A common first step for most beginners is to look at a few key numbers when you start planning a new solar power project.
These numbers include projected wattage drain, projected number of sunlight hours, and total panel wattage.
You can calculate your potential power draw and sunlight hours through SanTan Solar’s calculator here.
After you get some idea of the power draw, it can be tempting to just go out and buy enough solar panels to cover your draw.
If you find that you typically use 2500 watt/hours each day, you may make the mistake of simply dividing that drain by the average number of sunlight hours to buy the appropriate number of panels.
If you get five hours of sunlight each day, you may think that a single 500-watt panel will be enough for your setup.
After all, 500 watts for 5 hours does equal 2500 watt/hours, your exact drain!
If you were to buy one 500 watt panel, you’d almost never generate enough power for your needs.
This is because a great number of inefficiencies nearly always accompany solar panels.
You must consider these inefficiencies when buying your solar panels, or run the risk of too little power.
We’ll be discussing some of the main inefficiencies that accompany all solar power in this article so you can be more confident in your solar design.
Panel Wattage in Lab Tests vs Real World (STC vs PTC vs Real World)
Most solar panels are rated in two ways, STC and PTC. STC stands for Standard Test Conditions, and are what you think of when you hear of unrealistic laboratory test conditions.
Every variable is perfect for solar panels to produce electricity.
They’re kept at an efficient temperature, they receive light that comes in at a perfect angle and with a uniform intensity across the entire panel.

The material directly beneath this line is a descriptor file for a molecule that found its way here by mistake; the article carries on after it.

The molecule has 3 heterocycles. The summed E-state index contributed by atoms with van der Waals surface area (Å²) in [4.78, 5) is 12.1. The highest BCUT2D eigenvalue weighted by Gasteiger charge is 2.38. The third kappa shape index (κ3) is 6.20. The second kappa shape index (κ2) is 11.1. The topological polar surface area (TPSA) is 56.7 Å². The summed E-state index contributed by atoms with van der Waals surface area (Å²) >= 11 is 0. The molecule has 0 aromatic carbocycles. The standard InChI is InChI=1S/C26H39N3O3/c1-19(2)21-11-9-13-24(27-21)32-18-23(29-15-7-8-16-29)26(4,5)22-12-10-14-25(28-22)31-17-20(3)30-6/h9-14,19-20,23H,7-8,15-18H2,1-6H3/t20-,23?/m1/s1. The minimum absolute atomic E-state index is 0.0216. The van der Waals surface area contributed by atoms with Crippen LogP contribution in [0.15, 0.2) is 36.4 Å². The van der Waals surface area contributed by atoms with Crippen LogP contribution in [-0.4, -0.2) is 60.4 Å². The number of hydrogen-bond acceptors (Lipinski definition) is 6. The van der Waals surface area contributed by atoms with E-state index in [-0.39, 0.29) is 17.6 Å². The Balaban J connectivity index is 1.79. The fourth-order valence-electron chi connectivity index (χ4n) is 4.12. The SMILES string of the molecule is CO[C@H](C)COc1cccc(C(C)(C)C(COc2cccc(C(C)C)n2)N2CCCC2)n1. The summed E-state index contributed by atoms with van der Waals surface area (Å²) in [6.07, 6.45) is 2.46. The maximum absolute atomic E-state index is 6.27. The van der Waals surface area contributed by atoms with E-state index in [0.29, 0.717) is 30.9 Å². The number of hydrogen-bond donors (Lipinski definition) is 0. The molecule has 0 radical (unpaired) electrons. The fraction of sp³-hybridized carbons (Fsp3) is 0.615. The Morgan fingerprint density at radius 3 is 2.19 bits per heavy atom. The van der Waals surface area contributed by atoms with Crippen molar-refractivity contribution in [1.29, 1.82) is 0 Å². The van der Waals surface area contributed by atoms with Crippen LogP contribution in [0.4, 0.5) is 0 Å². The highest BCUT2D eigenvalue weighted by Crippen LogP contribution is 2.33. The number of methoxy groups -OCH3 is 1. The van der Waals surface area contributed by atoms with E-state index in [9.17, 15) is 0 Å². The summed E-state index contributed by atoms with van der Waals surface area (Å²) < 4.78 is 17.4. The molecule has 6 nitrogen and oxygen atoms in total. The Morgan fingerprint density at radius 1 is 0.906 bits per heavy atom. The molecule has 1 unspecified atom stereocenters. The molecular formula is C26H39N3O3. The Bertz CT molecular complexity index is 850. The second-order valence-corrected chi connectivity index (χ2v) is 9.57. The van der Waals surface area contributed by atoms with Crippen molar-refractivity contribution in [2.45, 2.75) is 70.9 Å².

Solar panel manufacturers measure their panels using STC.
Every panel that produces energy within a certain rating is then marked with that rating and sold.
Needless to say, STC does not represent real-world conditions.
In order to help installers get a better idea of actual solar panel performance, the PVUSA Test Conditions(PTC) rating was created.
A PTC rating is measured with a more realistic operating/ambient temperature and wind speed. On average PTC ratings reflect around 90% of the manufacturer’s STC rating.
This means that a panel rated for 500 watts will typically get a PTC rating of somewhere around 450 watts.
Every solar panel sold in California is required to receive a PTC rating, which means that almost every panel sold in the US has a PTC rating.
You can see a complete list of PTC ratings at energy.ca.gov, or download the excel document here:
PTC is vastly more accurate than STC when representing real-world conditions, but it still doesn’t take into account degradation over time, off-angles, dirty panels, or other inefficiencies we’ll be covering later in this article.